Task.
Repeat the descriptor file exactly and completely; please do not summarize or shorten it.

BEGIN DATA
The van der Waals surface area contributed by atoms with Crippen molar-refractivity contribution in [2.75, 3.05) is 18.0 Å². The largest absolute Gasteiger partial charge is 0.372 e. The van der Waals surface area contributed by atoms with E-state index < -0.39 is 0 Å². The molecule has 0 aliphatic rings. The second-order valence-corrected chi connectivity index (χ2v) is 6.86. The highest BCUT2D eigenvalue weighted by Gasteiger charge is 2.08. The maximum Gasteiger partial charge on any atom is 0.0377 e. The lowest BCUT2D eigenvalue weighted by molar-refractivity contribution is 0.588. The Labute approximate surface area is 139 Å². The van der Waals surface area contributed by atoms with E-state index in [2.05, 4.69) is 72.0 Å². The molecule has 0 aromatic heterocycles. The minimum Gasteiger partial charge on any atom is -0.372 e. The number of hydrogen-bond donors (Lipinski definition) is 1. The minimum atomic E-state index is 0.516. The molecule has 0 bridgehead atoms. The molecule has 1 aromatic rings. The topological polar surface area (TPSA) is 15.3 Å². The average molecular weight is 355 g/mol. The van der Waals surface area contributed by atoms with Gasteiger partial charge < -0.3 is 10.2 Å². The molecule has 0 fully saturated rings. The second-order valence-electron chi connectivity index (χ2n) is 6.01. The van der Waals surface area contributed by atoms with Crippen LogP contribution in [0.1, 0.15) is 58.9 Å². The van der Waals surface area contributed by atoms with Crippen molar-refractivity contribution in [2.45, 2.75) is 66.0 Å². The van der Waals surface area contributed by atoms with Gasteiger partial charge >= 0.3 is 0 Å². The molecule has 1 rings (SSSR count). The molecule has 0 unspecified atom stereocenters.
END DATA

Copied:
The van der Waals surface area contributed by atoms with Crippen molar-refractivity contribution in [2.75, 3.05) is 18.0 Å². The largest absolute Gasteiger partial charge is 0.372 e. The van der Waals surface area contributed by atoms with E-state index < -0.39 is 0 Å². The molecule has 0 aliphatic rings. The second-order valence-corrected chi connectivity index (χ2v) is 6.86. The highest BCUT2D eigenvalue weighted by Gasteiger charge is 2.08. The maximum Gasteiger partial charge on any atom is 0.0377 e. The lowest BCUT2D eigenvalue weighted by molar-refractivity contribution is 0.588. The Labute approximate surface area is 139 Å². The van der Waals surface area contributed by atoms with E-state index in [2.05, 4.69) is 72.0 Å². The molecule has 0 aromatic heterocycles. The minimum Gasteiger partial charge on any atom is -0.372 e. The number of hydrogen-bond donors (Lipinski definition) is 1. The minimum atomic E-state index is 0.516. The molecule has 0 bridgehead atoms. The molecule has 1 aromatic rings. The topological polar surface area (TPSA) is 15.3 Å². The average molecular weight is 355 g/mol. The van der Waals surface area contributed by atoms with Gasteiger partial charge < -0.3 is 10.2 Å². The molecule has 0 fully saturated rings. The second-order valence-electron chi connectivity index (χ2n) is 6.01. The van der Waals surface area contributed by atoms with Crippen LogP contribution in [0.1, 0.15) is 58.9 Å². The van der Waals surface area contributed by atoms with Crippen molar-refractivity contribution in [2.45, 2.75) is 66.0 Å². The van der Waals surface area contributed by atoms with Gasteiger partial charge >= 0.3 is 0 Å². The molecule has 1 rings (SSSR count). The molecule has 0 unspecified atom stereocenters.